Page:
COLUMBIA, S.C. (WJBF) – South Carolina Gov. Henry McMaster followed through on his promise and vetoed legislation Tuesday night that would have raised the state’s gas tax for the first time in 30 years. However, the Tuesday’s House vote that sent the measure to the Governor includes enough votes to override the veto.

McMaster explained his decision in a tweet:

Earlier Tuesday, the House easily approved a compromise that raises the tax by 12 cents over six years, to 28.75 cents per gallon, but provides a way for South Carolina drivers to get the money back during the phase-in.

According to the Associated Press, the compromise, worked out last Friday by a House-Senate panel, would eventually raise an additional $630 million annually for roadwork, once the rebate for South Carolinians ends, and reduce revenue to the state’s general fund by a projected $105 million yearly.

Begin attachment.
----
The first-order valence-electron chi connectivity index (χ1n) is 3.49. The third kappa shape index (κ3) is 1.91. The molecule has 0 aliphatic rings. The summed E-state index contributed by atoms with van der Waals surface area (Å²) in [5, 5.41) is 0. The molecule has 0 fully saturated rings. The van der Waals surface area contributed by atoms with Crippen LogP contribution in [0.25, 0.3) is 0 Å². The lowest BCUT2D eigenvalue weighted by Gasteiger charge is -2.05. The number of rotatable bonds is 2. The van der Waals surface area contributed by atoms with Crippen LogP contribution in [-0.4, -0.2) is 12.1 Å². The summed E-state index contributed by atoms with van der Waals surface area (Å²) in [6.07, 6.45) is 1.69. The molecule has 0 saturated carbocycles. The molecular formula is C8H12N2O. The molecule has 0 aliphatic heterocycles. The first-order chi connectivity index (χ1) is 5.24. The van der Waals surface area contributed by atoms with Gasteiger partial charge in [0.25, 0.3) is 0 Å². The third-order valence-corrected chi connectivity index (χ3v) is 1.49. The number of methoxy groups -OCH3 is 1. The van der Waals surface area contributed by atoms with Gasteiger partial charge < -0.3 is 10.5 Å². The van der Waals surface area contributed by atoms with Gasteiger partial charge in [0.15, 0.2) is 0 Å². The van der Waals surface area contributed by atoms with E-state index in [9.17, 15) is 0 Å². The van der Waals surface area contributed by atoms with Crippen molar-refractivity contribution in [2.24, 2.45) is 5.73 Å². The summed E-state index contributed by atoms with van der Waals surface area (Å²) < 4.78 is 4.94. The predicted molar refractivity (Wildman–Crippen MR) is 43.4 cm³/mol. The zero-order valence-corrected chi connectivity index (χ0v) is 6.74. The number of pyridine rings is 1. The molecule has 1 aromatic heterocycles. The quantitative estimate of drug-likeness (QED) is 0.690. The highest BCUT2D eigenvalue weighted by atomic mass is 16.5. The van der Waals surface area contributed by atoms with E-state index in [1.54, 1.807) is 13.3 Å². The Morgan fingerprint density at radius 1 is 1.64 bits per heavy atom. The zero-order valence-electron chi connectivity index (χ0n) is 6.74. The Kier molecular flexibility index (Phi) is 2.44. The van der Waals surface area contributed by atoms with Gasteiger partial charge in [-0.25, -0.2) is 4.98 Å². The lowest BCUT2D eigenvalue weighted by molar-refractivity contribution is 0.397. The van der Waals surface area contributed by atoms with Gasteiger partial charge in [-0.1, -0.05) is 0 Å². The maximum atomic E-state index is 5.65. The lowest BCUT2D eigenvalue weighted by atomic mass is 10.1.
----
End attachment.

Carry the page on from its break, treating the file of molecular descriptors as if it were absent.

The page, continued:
The Senate supported the compromise by a veto-proof 32-12 supermajority late Monday, followed by the House’s veto-proof vote Tuesday.

Beyond increasing the gas tax, the compromise would also increase the state sales tax cap on vehicles from $300 to $500 and the biennial license registration fee by $16. It would create new fees for hybrid and electric vehicles, out-of-state truckers and drivers moving to South Carolina.

The tax-cut provisions were essential to gaining supermajority support in the Senate. They would provide breaks to manufacturers, college students, low-wage workers and married couples filing jointly.

Drivers could recoup the extra money paid at the pump by itemizing gas fill-ups and vehicle maintenance costs in their income tax returns. The cumulative cap would rise from $40 million the first year to $114 million in year six, then sunset. Legislators would have to pass another law to continue it.

The House will take up the Governor’s veto first and could start the process as early as Wednesday.

The Associated Press contributed to this story.